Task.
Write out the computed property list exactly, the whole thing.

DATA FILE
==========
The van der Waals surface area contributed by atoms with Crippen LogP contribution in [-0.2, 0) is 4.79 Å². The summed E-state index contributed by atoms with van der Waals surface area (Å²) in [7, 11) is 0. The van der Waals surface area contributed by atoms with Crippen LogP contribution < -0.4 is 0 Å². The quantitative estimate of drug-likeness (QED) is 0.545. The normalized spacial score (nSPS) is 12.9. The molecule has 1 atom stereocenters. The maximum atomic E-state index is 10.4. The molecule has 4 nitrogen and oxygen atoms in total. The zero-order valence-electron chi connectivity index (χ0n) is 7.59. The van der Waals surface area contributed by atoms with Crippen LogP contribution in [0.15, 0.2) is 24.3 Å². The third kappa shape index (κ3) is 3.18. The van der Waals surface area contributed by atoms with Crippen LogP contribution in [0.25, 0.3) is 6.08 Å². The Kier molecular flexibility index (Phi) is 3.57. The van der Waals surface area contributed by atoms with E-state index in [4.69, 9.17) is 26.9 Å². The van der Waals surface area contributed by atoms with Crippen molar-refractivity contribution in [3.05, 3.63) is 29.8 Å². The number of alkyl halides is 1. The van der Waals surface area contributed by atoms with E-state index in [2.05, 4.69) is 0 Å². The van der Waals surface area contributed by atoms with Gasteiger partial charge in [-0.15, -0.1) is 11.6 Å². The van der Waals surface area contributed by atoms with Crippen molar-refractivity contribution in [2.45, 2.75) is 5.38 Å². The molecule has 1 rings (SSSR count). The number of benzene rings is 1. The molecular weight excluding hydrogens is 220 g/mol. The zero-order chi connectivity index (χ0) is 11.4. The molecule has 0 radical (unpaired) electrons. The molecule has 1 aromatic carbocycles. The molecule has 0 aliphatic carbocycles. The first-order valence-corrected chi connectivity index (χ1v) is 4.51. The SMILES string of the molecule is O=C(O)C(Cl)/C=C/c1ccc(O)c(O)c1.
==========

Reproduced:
The van der Waals surface area contributed by atoms with Crippen LogP contribution in [-0.2, 0) is 4.79 Å². The summed E-state index contributed by atoms with van der Waals surface area (Å²) in [7, 11) is 0. The van der Waals surface area contributed by atoms with Crippen LogP contribution < -0.4 is 0 Å². The quantitative estimate of drug-likeness (QED) is 0.545. The normalized spacial score (nSPS) is 12.9. The molecule has 1 atom stereocenters. The maximum atomic E-state index is 10.4. The molecule has 4 nitrogen and oxygen atoms in total. The zero-order valence-electron chi connectivity index (χ0n) is 7.59. The van der Waals surface area contributed by atoms with Crippen LogP contribution in [0.15, 0.2) is 24.3 Å². The third kappa shape index (κ3) is 3.18. The van der Waals surface area contributed by atoms with Crippen LogP contribution in [0.25, 0.3) is 6.08 Å². The Kier molecular flexibility index (Phi) is 3.57. The van der Waals surface area contributed by atoms with E-state index in [4.69, 9.17) is 26.9 Å². The van der Waals surface area contributed by atoms with Crippen molar-refractivity contribution in [3.05, 3.63) is 29.8 Å². The number of alkyl halides is 1. The van der Waals surface area contributed by atoms with E-state index in [2.05, 4.69) is 0 Å². The van der Waals surface area contributed by atoms with Gasteiger partial charge in [-0.15, -0.1) is 11.6 Å². The van der Waals surface area contributed by atoms with Crippen molar-refractivity contribution in [2.45, 2.75) is 5.38 Å². The molecule has 1 rings (SSSR count). The number of benzene rings is 1. The molecular weight excluding hydrogens is 220 g/mol. The zero-order chi connectivity index (χ0) is 11.4. The molecule has 0 radical (unpaired) electrons. The molecule has 1 aromatic carbocycles. The molecule has 0 aliphatic carbocycles. The first-order valence-corrected chi connectivity index (χ1v) is 4.51. The SMILES string of the molecule is O=C(O)C(Cl)/C=C/c1ccc(O)c(O)c1.